The Canonsburg, Pa.-based company reportedly responded to the allegations that it improperly fought off competition, saying “any suggestion that Mylan took any inappropriate or unlawful actions to prevent generic competition is without merit.”
Mylan has repeatedly challenged rival Teva Pharmaceutical’s efforts to gain regulatory approval for its generic EpiPen device, asserting that Teva’s version is not an exact copy – it has 2 caps, which is not identical to Mylan’s single-cap device. The company argued that because of the design difference, a distressed patient may not be able to quickly use Teva’s version if they were trained to use Mylan’s device.
Last year, the FDA rejected Teva’s application for approval.
The FTC’s preliminary probe is reportedly focused on whether small changes the company made to the EpiPen to extend its patent effectively prevented competition from lower-priced products. The FTC is also looking into whether Mylan inked any agreements that delayed cheaper versions of its device from coming to the market.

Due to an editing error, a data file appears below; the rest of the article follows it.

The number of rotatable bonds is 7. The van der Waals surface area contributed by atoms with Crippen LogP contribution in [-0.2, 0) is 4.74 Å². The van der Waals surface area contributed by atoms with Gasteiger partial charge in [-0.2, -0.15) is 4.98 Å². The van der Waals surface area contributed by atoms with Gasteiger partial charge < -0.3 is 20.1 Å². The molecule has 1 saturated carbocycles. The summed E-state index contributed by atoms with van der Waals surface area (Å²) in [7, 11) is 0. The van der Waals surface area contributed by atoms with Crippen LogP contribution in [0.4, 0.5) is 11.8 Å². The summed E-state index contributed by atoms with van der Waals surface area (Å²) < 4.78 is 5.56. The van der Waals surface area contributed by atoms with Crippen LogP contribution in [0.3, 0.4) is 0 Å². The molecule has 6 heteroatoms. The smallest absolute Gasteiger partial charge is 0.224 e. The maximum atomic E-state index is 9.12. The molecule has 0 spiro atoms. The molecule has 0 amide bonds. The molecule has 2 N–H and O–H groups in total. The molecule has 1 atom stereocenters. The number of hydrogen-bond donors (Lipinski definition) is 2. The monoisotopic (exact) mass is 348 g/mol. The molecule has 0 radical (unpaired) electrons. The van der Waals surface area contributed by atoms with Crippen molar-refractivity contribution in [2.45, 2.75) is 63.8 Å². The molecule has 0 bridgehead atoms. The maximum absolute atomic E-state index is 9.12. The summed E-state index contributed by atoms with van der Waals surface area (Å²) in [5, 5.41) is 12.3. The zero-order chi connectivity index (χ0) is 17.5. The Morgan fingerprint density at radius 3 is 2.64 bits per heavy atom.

MYL shares dropped in afternoon trading activity yesterday, but recovered and closed down -0.9%. In morning activity today, the company’s shares were trading at $37.32 apiece, up +2.7%.
Mylan has been under fire since August when reports revealed it hiked the price of its EpiPen device 500% since it acquired the auto-injector in 2007. In response to widespread criticism from politicians and lawmakers, Mylan said in August that it would launch a discounted generic version of the device and expand its patient assistance program.
In mid-December, the company announced that its generic EpiPen will sell for $300 per two-pack, which is a 50% discount compared to the price of the brand name device.
The company said in October last year that it agreed to pay $465 million to settle claims that it underpaid Medicaid for its EpiPen auto-injector by misclassifying the device as a generic. The Centers for Medicare & Medicaid Services said it spent $797 million on the emergency allergy treatment between 2011 and 2015, including rebates.